Each tablet contains 15 mg cinnarizine.
Excipients with known effect:
Each tablet contains 160 mg lactose monohydrate and 15 mg sucrose.
For the full list of excipients, see section 6.1
White circular tablet with S/15 on one side and JANSSEN on the other side.
Stugeron is for the control of vestibular disorders such as vertigo, tinnitus, nausea and vomiting such as is seen in Meniere's Disease.
Stugeron is also effective in the control of motion sickness.
Route of administration
Oral. The tablets may be chewed, sucked or swallowed whole.
Stugeron should preferably be taken after meals.
Adults, elderly and children over 12 years: 2 tablets three times a day.
Children 5 to 12 years: One half the adult dose.
These doses should not be exceeded.
Adults, elderly and children over 12 years: 2 tablets 2 hours before you travel and 1 tablet every 8 hours during your journey.
Children 5 to 12 years: One half the adult dose.
Stugeron should not be given to patients with known hypersensitivity to cinnarizine.
As with other antihistamines, Stugeron may cause epigastric discomfort; taking it after meals may diminish the gastric irritation.
In patients with Parkinson's Disease, Stugeron should only be given if the advantages outweigh the possible risk of aggravating this disease.
Because of its antihistamine effect, Stugeron may prevent an otherwise positive reaction to dermal reactivity indicators if used within 4 days prior to testing.
Use of cinnarizine should be avoided in porphyria.
There have been no specific studies in hepatic or renal dysfunction. Stugeron should be used with care in patients with hepatic or renal insufficiency.
Patients with rare hereditary problems of fructose or galactose intolerance, Lapp lactase deficiency, glucose-galactose malabsorption or sucrase-isomaltase insufficiency, should not take this medicine because it contains lactose and sucrose.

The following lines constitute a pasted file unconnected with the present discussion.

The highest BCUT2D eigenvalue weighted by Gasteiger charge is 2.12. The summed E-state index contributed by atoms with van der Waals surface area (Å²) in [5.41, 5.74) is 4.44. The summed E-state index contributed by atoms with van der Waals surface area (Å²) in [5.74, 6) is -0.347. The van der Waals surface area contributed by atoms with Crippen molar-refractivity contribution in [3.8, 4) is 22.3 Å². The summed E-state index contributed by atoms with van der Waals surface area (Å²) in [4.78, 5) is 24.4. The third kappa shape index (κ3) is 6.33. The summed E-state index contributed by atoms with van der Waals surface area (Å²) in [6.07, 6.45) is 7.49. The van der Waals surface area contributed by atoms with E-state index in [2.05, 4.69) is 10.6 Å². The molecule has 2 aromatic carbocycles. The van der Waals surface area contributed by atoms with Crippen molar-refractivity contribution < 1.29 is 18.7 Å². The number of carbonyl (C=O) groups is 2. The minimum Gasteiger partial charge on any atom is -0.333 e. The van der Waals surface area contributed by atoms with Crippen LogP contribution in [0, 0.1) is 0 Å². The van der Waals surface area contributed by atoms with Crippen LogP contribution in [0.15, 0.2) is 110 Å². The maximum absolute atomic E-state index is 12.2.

Concurrent use of alcohol, CNS depressants or tricyclic antidepressants may potentiate the sedative effects of either these drugs or of Stugeron.
The safety of Stugeron in human pregnancy has not been established although studies in animals have not demonstrated teratogenic effects. As with other drugs it is not advisable to administer Stugeron in pregnancy.
There are no data on the excretion of Stugeron in human breast milk. Use of Stugeron is not recommended in nursing mothers.
Stugeron may cause drowsiness, especially at the start of treatment; patients affected in this way should not drive or operate machinery.
The safety of Stugeron was evaluated in 372 cinnarizine-treated subjects who participated in 7 placebo-controlled trials for the indications peripheral circulatory disorders, cerebral circulatory disorders, vertigo and seasickness; and in 668 cinnarizine-treated subjects who participated in six comparator and thirteen open label clinical trials for the indications peripheral circulatory disorders, cerebral circulatory disorders and vertigo. Based on pooled safety data from these clinical trials, the most commonly reported (>2% incidence) Adverse Drug Reactions (ADRs) were: somnolence (8.3) and weight increased (2.1).
Including the above mentioned ADRs, the following ADRs have been observed from clinical trials and post-marketing experiences reported with the use of Stugeron. Frequencies displayed use the following convention:
Very common (≥ 1/10); common (≥ 1/100 to < 1/10); uncommon (≥ 1/1,000 to < 1/100); rare (≥ 1/10,000 to <1/1,000); very rare (<1/10,000), not known (cannot be estimated from the available data).
System Organ Class
|| Adverse Drug Reactions
| Frequency Category
(≥ 1/100 to < 1/10)
(≥ 1/1,000 to < 1/100)
|| Not Known
| Nervous System Disorders
|| Dyskinesia; Extrapyramidal disorder; Parkinsonism; Tremor
| Gastrointestinal Disorders
Upper abdominal pain
|| Cholestatic jaundice
| Skin and subcutaneous tissue disorders
|| Hyperhydrosis; Lichenoid keratosis including lichen planus
|| Subacute cutaneous lupus erythematosus
| Musculoskeletal and Connective Tissue Disorders
|| Muscle rigidity
| General Disorders and Administration Site Conditions
|| Weight increased